Netherlands' Takeaway.com Buys Israel’s Biggest Online Food Delivery Company for $158m

TechNation | Israel to offer free computer science courses to help address labor shortage ■ Bar-Ilan seeking to recruit 150 Israeli expats for faculty posts

10bis' website.
Screenshot from 10bis.co.il

Netherlands' Takeaway.com buys Israel’s 10bis for $158 million

The Dutch company Takeaway.com has reached an agreement to buy 10bis, Israel’s biggest online food delivery company, for 135 million euros ($158 million) in cash, the two sides said on Sunday. The seller is the Boston private equity firm TA Associates for a cash consideration of €135m. Formed in 2000, 10bis provides meal benefit plans to hundreds of local companies, mostly in the high-tech sector, and processed 15.2 million orders last year. Although Israeli restauranteurs quickly expressed concerns that Takeway.com would raise fees for the service, COO Joerg Gerbig said the Dutch company, which today focuses on delivering meals to people’s homes, was mainly interested in 10bis’ technology for corporate, or B2B, meal service. “10bis has built a very attractive and one of the few highly profitable online food marketplaces globally. With this transformative deal, we will be able to add a B2B offering to our already highly compelling B2C and Scoober proposition,” he said. (Hadar Kane)

Israel to offer free computer science courses to help address labor shortage

In a bid to help solve Israel’s high-tech labor shortage, the government is moving ahead with a program that will let anyone who wants to study computer science online to do so at no cost. The courses, which will begin in October 2019, will be recognized by all Israeli academic institutions and will let students acquire up to half the credits they need for a degree. The project is the fruit of a partnership between the Social Equality Ministry’s National Digital Israel Initiative, the Council of Higher Education and Israel’s high-tech industry. The courses will be designed by one of several university/college consortia that are competing to operate the program with a package of basic and elective courses that will be offered on the Campus and edX platforms. Tech companies like Google and Israel Aerospace will provide case studies. Prof. Yaffa Zilbershats of the council said the project would also upgrade the level of academic instruction in copter science. (Amitai Ziv)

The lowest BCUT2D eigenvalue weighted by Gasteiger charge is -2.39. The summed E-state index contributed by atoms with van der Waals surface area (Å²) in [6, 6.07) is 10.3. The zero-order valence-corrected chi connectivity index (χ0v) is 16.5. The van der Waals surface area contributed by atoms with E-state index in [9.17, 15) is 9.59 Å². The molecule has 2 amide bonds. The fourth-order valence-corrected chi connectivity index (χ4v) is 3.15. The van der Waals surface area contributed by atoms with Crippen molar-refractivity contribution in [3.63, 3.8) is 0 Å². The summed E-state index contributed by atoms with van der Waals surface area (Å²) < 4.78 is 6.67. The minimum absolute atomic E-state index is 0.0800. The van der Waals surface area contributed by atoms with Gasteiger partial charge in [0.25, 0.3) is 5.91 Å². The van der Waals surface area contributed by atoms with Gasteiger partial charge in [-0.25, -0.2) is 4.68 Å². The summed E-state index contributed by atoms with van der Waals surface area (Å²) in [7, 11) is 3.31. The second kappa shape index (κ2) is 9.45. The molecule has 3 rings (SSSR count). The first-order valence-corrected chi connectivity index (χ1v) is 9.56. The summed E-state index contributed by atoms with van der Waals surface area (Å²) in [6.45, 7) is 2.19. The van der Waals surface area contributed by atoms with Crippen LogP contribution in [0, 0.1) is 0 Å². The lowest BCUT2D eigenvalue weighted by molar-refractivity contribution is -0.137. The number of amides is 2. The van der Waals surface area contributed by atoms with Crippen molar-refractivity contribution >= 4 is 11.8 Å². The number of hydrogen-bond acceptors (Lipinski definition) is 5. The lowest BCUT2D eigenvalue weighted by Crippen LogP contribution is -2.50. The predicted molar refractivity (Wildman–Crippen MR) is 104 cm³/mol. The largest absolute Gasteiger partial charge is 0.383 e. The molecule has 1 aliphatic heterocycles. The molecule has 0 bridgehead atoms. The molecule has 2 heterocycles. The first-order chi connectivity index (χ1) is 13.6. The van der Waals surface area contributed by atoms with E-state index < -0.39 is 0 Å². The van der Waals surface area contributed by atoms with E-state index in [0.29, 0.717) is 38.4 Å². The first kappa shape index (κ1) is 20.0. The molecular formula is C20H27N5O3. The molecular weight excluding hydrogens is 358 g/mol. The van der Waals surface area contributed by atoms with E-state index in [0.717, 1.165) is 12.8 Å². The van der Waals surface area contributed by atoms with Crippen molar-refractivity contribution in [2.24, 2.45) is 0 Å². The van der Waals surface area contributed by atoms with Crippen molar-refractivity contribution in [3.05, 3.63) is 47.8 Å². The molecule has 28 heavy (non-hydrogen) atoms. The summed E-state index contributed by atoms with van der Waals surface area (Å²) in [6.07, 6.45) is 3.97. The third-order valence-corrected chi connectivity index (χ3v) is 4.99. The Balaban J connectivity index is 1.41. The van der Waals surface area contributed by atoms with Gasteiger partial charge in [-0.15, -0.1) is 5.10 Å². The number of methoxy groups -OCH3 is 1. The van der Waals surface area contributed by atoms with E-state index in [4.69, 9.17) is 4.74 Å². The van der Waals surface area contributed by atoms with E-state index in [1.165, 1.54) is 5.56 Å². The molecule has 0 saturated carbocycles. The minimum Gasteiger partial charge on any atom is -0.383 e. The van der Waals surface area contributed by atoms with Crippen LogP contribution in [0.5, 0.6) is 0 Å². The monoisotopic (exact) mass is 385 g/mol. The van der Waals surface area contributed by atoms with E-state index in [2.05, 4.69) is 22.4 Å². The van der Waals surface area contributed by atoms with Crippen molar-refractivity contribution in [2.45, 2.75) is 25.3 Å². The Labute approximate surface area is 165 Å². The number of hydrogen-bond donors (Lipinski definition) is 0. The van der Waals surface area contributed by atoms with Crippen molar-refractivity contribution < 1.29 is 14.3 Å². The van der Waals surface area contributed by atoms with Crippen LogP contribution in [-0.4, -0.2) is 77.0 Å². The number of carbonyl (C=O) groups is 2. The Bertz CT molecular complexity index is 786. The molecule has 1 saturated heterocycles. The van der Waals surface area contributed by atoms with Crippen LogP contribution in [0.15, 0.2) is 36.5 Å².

Bar-Ilan seeking to recruit 150 Israeli expats for faculty posts 

Bar-Ilan University is embarking on program to recruit 150 researchers to its faculty over the next decade from among Israelis living abroad as Israeli universities seek to beef up their science and technology research and teaching and reverse a braindrain of academic talent. The university said the new researchers it plans to hire are in science, technology, engineering, and mathematics fields, including computer science, life sciences, and medicine. A delegation of Bar-Ilan professors recently kicked off the recruitment process in the United States, where they met on a one-on-one job basis with Israeli scientists, doctors, and engineers living abroad at a series of employment fairs. The fairs were organized in cooperation with the Immigration and Absorption Ministry and ScienceAbroad, a non-profit whose members include 2,800 Israelis with advanced degrees residing abroad. Although Bar-Ilan didn’t say how much it budgeted for the recruitment drive, the financial daily Globes reported that it is $150 million. (TheMarker)